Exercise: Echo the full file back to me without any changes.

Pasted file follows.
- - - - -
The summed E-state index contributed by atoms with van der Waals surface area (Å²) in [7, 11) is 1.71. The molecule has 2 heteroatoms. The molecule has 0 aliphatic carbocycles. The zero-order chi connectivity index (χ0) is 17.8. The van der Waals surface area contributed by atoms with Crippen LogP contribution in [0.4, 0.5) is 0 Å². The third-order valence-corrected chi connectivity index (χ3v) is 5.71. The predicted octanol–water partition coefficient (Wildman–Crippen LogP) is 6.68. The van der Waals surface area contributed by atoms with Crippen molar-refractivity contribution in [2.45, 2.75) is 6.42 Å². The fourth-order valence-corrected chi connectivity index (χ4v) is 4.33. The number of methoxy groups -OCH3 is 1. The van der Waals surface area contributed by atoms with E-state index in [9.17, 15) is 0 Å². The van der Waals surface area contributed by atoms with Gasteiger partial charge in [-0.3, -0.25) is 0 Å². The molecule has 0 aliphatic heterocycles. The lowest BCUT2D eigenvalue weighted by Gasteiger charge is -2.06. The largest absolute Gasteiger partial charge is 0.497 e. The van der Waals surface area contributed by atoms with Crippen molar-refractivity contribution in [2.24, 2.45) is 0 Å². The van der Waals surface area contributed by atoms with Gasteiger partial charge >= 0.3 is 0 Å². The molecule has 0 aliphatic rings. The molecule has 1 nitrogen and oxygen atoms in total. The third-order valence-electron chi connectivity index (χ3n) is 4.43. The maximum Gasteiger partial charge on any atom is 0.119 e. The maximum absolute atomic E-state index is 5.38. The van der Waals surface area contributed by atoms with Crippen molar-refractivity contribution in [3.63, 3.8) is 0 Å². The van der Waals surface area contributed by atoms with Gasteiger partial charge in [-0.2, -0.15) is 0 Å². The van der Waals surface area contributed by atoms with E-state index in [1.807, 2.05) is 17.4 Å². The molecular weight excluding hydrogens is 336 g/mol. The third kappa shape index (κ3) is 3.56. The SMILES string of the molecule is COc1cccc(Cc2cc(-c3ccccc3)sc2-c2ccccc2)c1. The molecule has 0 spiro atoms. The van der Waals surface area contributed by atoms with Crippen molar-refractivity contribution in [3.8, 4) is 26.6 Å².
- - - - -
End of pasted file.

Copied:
The summed E-state index contributed by atoms with van der Waals surface area (Å²) in [7, 11) is 1.71. The molecule has 2 heteroatoms. The molecule has 0 aliphatic carbocycles. The zero-order chi connectivity index (χ0) is 17.8. The van der Waals surface area contributed by atoms with Crippen LogP contribution in [0.4, 0.5) is 0 Å². The third-order valence-corrected chi connectivity index (χ3v) is 5.71. The predicted octanol–water partition coefficient (Wildman–Crippen LogP) is 6.68. The van der Waals surface area contributed by atoms with Crippen molar-refractivity contribution in [2.45, 2.75) is 6.42 Å². The fourth-order valence-corrected chi connectivity index (χ4v) is 4.33. The number of methoxy groups -OCH3 is 1. The van der Waals surface area contributed by atoms with E-state index in [9.17, 15) is 0 Å². The van der Waals surface area contributed by atoms with Gasteiger partial charge in [-0.3, -0.25) is 0 Å². The molecule has 0 aliphatic heterocycles. The lowest BCUT2D eigenvalue weighted by Gasteiger charge is -2.06. The largest absolute Gasteiger partial charge is 0.497 e. The van der Waals surface area contributed by atoms with Crippen molar-refractivity contribution in [2.24, 2.45) is 0 Å². The van der Waals surface area contributed by atoms with Gasteiger partial charge >= 0.3 is 0 Å². The molecule has 0 aliphatic rings. The molecule has 1 nitrogen and oxygen atoms in total. The third-order valence-electron chi connectivity index (χ3n) is 4.43. The maximum Gasteiger partial charge on any atom is 0.119 e. The maximum absolute atomic E-state index is 5.38. The van der Waals surface area contributed by atoms with Crippen molar-refractivity contribution in [3.63, 3.8) is 0 Å². The van der Waals surface area contributed by atoms with Gasteiger partial charge in [-0.2, -0.15) is 0 Å². The van der Waals surface area contributed by atoms with E-state index in [1.807, 2.05) is 17.4 Å². The molecular weight excluding hydrogens is 336 g/mol. The third kappa shape index (κ3) is 3.56. The SMILES string of the molecule is COc1cccc(Cc2cc(-c3ccccc3)sc2-c2ccccc2)c1. The molecule has 0 spiro atoms. The van der Waals surface area contributed by atoms with Crippen molar-refractivity contribution in [3.8, 4) is 26.6 Å².